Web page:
The opinion of the court was delivered by: Chief Judge Kane
Before the Court is an employment discrimination action by Plaintiff, who alleges that Defendants violated her rights under Title VII and the Pennsylvania Human Relations Act ("PHRA") by retaliating against her for engaging in protected activity, specifically for making complaints with the Pennsylvania Human Relations Commission ("PHRC") and the Equal Employment Opportunity Commission ("EEOC"). Defendants have filed an amended motion in limine seeking to exclude certain evidence and testimony during trial. (Doc. No. 29.) The motion was also the subject of discussion between the Court and counsel for both parties during the pretrial conference held in chambers on January, 23, 2007. At the Court's request, the parties submitted supplemental letter briefs addressing, inter alia, questions relating to the motion that were raised during the pretrial conference. (Doc. Nos. 34 & 36.) For the reasons that follow, the motion in limine will be granted in part and denied in part.
Plaintiff, an African-American female, was previously employed with Defendant Harrisburg Area Community College ("HACC") as an accounting clerk in the Student Accounts Office from 1998 until her employment was terminated on August 25, 2003. In this position, she was responsible for maintaining the student loan deferred payment plan for students at all of HACC's campuses. Plaintiff also indicates that her job included handling short term loans, bad debts, and repayment schedules, answering general student accounts receivable questions, providing training, assisting with student account mailings, as well as assisting other employees with their workload. In addition to being employed by HACC, Plaintiff was a student enrolled in various courses at the college.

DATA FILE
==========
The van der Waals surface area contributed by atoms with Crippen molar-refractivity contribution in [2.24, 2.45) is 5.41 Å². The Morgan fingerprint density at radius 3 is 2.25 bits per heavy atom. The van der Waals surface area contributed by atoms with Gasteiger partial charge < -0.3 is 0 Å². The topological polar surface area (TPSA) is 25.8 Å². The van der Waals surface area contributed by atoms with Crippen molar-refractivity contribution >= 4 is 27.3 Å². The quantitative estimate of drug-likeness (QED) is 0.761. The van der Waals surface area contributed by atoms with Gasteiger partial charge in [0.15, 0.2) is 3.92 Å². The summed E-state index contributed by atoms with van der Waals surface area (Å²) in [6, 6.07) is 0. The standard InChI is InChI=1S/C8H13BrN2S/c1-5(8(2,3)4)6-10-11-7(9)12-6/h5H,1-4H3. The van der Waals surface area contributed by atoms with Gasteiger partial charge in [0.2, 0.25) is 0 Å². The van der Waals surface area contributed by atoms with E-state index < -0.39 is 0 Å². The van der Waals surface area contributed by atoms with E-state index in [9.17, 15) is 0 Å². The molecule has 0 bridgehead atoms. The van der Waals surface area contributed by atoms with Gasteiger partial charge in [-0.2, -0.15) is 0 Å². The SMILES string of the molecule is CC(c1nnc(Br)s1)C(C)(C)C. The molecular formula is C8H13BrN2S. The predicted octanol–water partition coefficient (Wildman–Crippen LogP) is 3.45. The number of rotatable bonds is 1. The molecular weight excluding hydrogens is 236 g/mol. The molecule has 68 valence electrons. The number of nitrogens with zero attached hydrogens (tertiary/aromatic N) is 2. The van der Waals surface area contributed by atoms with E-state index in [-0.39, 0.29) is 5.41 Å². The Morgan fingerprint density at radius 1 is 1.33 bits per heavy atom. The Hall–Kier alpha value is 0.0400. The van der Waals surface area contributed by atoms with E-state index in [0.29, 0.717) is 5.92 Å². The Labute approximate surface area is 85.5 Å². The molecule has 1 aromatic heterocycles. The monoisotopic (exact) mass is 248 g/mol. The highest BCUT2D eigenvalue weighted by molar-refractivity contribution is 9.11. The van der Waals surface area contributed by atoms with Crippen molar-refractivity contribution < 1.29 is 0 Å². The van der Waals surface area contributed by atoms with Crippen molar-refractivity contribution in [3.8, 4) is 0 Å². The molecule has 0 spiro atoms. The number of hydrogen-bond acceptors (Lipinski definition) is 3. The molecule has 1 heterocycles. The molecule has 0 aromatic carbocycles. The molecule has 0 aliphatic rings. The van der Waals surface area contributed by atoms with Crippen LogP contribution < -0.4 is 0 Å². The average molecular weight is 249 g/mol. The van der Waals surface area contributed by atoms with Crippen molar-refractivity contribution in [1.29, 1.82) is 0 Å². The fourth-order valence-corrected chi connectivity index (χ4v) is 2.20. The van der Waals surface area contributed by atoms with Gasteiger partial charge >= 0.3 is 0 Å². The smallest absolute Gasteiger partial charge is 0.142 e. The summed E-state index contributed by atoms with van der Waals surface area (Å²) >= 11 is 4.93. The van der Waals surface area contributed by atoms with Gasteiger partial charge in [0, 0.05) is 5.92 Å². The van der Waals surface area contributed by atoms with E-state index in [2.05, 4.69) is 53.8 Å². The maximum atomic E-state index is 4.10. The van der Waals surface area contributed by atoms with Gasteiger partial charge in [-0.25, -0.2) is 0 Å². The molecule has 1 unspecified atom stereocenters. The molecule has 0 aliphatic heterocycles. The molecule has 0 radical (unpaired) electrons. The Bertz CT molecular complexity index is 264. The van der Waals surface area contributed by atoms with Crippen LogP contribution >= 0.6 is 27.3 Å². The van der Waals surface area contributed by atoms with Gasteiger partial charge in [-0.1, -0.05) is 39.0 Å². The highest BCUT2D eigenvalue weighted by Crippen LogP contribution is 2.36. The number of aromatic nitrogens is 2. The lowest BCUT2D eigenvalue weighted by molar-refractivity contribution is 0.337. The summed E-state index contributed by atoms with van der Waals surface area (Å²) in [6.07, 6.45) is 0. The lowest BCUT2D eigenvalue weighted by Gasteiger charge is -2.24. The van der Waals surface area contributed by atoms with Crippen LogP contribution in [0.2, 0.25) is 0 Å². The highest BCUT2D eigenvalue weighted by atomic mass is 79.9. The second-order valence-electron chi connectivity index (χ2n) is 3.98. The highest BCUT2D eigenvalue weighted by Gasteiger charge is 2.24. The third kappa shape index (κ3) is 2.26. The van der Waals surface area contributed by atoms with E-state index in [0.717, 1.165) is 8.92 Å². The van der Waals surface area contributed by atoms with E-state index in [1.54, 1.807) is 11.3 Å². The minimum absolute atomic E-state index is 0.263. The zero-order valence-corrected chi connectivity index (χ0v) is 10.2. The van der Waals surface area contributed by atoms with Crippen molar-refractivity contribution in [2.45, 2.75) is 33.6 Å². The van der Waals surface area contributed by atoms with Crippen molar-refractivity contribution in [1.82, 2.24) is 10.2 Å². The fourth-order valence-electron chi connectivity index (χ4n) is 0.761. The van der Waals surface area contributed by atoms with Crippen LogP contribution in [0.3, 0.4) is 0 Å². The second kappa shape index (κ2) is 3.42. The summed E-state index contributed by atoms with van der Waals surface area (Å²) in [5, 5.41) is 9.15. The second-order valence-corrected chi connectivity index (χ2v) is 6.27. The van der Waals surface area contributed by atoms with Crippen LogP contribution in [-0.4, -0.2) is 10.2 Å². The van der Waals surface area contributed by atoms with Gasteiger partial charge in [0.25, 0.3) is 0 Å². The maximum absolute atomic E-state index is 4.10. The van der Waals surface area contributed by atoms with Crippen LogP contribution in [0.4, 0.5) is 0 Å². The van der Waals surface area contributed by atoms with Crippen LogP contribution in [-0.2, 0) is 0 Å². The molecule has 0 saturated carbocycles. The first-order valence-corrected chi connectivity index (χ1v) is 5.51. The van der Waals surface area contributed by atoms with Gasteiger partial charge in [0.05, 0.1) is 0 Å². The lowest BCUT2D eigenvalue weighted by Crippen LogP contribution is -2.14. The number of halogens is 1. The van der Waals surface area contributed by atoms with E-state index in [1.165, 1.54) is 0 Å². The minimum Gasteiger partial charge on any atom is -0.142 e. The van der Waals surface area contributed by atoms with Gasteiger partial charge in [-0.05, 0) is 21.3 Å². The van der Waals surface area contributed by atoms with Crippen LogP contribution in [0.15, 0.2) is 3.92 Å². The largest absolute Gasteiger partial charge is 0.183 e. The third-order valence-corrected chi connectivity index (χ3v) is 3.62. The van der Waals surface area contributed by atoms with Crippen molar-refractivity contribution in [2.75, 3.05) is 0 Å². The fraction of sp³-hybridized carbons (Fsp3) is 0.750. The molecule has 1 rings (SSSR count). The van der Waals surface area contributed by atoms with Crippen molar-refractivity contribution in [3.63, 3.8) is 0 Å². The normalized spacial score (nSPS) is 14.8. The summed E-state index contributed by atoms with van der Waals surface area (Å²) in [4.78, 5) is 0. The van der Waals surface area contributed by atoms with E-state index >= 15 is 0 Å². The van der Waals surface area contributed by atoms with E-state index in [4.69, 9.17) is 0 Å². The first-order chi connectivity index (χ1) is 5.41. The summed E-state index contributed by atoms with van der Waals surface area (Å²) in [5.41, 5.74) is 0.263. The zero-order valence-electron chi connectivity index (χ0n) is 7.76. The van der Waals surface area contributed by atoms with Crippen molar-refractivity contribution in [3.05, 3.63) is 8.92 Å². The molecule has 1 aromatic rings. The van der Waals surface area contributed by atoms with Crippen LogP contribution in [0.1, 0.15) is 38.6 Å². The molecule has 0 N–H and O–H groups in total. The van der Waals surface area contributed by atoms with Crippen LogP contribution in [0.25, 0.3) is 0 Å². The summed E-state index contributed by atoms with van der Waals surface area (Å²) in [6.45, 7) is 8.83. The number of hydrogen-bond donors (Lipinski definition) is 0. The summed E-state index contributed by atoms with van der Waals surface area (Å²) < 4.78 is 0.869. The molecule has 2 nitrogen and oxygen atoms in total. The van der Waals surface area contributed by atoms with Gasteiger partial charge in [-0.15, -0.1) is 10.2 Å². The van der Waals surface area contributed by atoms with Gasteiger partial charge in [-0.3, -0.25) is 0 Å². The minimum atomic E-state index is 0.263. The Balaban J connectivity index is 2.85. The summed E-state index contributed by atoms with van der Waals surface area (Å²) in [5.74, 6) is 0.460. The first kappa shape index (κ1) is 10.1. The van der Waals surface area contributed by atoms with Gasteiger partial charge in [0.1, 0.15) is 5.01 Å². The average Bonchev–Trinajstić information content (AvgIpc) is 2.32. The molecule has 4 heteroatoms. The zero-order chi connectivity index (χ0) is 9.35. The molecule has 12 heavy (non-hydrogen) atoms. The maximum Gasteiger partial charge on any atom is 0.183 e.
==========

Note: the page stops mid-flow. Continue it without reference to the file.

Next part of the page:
On or about January 15, 2003, Plaintiff filed a complaint with the Pennsylvania Human Relations Commission ("PHRC"), which was cross-filed with the Equal Employment Opportunity Commission ("EEOC"), alleging that HACC had discriminated against her on the basis of her race. The PHRC issued a finding of no probable cause concerning the allegations of the complaint on May 21, 2003. All Defendants knew of the PHRC complaint, and after its filing, Plaintiff's professional relationship with Defendant Dick allegedly soured.
On or about October 2002, Defendants Dick and Hutchinson and other HACC officials began to engage in discussions about "decentralizing" the student loan deferred payment program which was being administered exclusively by the Student Accounts Office in the Harrisburg HACC campus. One goal of this plan was to improve efficiency and customer service for the students by having each of HACC's campuses assume responsibility for processing the deferred student loan program for and on behalf of its own students.